A 'berry' big turnout
The 13th annual North Carolina Blackberry Festival drew perhaps the largest turnout in its history Saturday.
The streets of downtown Lenoir teemed with people, many from out of town, at least some drawn by recent statewide publicity the festival received.
"We heard about the festival on 'North Carolina Weekend' on PBS," said Mike McLeod, who with his wife, Rena, drove up from Asheboro to see the festival and eventually head farther north to the Boone area. "It's been a good time. Lenoir is a nice little town."
Anticipating a larger-than-normal crowd, Lineberger's Killdeer Farms, which sells blackberries from the back of a tractor-trailer, ordered 1,200 containers. And the crowd did not disappoint. Folks began filling the streets at 9:30 a.m. Just two hours later, parking spaces were hard to come by. The sun blazed down on the hot pavement as visitors fanned themselves to stay cool.
Two people trying to beat the heat were 15-year-old Emily Bently and her 16-year-old sister, Stephanie. The two shared duties wearing a blackberry costume supported by hula hoops and football shoulder pads. They spent much of their time posing for pictures.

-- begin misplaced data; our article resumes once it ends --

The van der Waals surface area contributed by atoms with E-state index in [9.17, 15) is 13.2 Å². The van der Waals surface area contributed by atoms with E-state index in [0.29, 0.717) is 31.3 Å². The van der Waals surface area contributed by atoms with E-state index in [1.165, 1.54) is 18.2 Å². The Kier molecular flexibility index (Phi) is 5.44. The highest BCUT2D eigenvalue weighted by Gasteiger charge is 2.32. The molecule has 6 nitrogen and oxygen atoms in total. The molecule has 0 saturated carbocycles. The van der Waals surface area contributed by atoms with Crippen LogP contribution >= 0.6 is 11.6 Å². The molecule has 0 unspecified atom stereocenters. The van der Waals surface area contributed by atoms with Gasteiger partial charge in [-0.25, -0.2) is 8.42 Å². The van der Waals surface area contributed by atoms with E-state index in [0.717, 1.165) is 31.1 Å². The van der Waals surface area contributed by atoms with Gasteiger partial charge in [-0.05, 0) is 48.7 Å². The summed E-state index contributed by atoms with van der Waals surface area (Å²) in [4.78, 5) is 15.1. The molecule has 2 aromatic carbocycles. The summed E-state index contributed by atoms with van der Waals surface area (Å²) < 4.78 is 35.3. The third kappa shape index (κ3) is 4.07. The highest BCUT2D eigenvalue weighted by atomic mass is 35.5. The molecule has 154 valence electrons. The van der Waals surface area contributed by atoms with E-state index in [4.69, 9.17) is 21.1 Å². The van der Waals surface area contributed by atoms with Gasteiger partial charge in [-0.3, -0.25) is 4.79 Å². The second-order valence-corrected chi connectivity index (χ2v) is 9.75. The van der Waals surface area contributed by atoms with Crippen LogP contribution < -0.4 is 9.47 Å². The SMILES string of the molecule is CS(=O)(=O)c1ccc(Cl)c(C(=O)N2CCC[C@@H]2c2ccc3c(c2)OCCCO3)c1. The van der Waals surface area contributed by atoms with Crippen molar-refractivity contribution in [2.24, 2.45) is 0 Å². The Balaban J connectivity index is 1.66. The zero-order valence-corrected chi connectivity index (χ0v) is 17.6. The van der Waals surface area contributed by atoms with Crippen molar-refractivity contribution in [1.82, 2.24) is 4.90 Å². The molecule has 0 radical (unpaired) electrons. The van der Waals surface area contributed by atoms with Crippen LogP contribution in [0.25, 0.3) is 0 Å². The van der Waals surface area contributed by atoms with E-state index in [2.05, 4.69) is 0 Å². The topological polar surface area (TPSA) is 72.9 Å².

"It's good to see the adults get pictures with us, as well as the kids," Emily said as she ducked in the shade.
The Blackberry Eating Contest turned into a grudge match, pitting last year's champion, Curt Hiller of Lenoir, against Seth Eckard of Sawmills, who won the event two years ago. Eckard, a svelt 70 pounds lighter now, vowed to win back his crown. Preparation, however, was kept at a minimum.
"I ate a funnel cake with cherry topping this morning," Eckard sheepishly admitted before the event.
Before 30 seconds had elapsed, Eckard had edged out Hiller. His secret to victory?
"The key is to chomp fast," he said behind his blackberry-stained grin.
Later, the Collossal Blackberry Parade Brigade, led by a trumpeteering Joe Delk III, strutted down Main Street as it ushered in what the festival calls "the world's largest patchwork blackberry cobbler," a tabletop collection of 225 individual cobblers baked by local residents.
Deborah Ashley Smith, president of festival sponsor the Caldwell County Chamber of Commerce, attributed this year's success in part to a widespread ad campaign promoting the event and the activities beginning Friday evening, dubbed the Pre-heat Party.
"We've had more people and vendors than before," she said. "The Pre-heat Party had a big turnout, and the crowd grew throughout the evening. Today, the crowd has been consistently large in all quadrants of the festival. It's been absolutely wonderful."